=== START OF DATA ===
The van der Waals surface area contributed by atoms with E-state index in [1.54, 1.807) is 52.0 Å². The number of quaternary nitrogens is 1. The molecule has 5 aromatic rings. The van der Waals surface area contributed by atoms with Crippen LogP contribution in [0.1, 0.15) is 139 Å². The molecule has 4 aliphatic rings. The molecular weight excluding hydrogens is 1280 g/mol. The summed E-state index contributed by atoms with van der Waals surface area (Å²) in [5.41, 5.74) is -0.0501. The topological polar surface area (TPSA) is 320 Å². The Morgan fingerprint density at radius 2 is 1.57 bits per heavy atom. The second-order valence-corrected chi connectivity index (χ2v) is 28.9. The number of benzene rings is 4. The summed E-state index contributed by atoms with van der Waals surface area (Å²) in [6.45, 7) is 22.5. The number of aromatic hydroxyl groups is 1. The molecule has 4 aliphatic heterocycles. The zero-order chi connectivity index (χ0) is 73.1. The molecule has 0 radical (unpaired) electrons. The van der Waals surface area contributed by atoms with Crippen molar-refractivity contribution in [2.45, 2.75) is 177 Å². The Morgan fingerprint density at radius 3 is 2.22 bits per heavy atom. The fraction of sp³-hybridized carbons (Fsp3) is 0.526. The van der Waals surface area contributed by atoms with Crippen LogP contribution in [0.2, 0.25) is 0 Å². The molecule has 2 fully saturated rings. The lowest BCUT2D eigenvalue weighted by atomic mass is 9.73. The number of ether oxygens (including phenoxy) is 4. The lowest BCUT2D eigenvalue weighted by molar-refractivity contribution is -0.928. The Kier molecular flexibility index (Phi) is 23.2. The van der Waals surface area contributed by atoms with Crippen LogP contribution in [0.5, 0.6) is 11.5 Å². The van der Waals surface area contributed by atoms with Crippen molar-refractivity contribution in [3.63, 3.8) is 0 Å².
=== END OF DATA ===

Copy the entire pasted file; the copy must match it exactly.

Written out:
The van der Waals surface area contributed by atoms with E-state index in [1.54, 1.807) is 52.0 Å². The number of quaternary nitrogens is 1. The molecule has 5 aromatic rings. The van der Waals surface area contributed by atoms with Crippen LogP contribution in [0.1, 0.15) is 139 Å². The molecule has 4 aliphatic rings. The molecular weight excluding hydrogens is 1280 g/mol. The summed E-state index contributed by atoms with van der Waals surface area (Å²) in [5.41, 5.74) is -0.0501. The topological polar surface area (TPSA) is 320 Å². The Morgan fingerprint density at radius 2 is 1.57 bits per heavy atom. The second-order valence-corrected chi connectivity index (χ2v) is 28.9. The number of benzene rings is 4. The summed E-state index contributed by atoms with van der Waals surface area (Å²) in [6.45, 7) is 22.5. The number of aromatic hydroxyl groups is 1. The molecule has 4 aliphatic heterocycles. The zero-order chi connectivity index (χ0) is 73.1. The molecule has 0 radical (unpaired) electrons. The van der Waals surface area contributed by atoms with Crippen molar-refractivity contribution in [2.45, 2.75) is 177 Å². The Morgan fingerprint density at radius 3 is 2.22 bits per heavy atom. The fraction of sp³-hybridized carbons (Fsp3) is 0.526. The van der Waals surface area contributed by atoms with Crippen LogP contribution in [0.2, 0.25) is 0 Å². The molecule has 2 fully saturated rings. The lowest BCUT2D eigenvalue weighted by atomic mass is 9.73. The number of ether oxygens (including phenoxy) is 4. The lowest BCUT2D eigenvalue weighted by molar-refractivity contribution is -0.928. The Kier molecular flexibility index (Phi) is 23.2. The van der Waals surface area contributed by atoms with Crippen LogP contribution in [0.5, 0.6) is 11.5 Å². The van der Waals surface area contributed by atoms with Crippen molar-refractivity contribution in [3.63, 3.8) is 0 Å².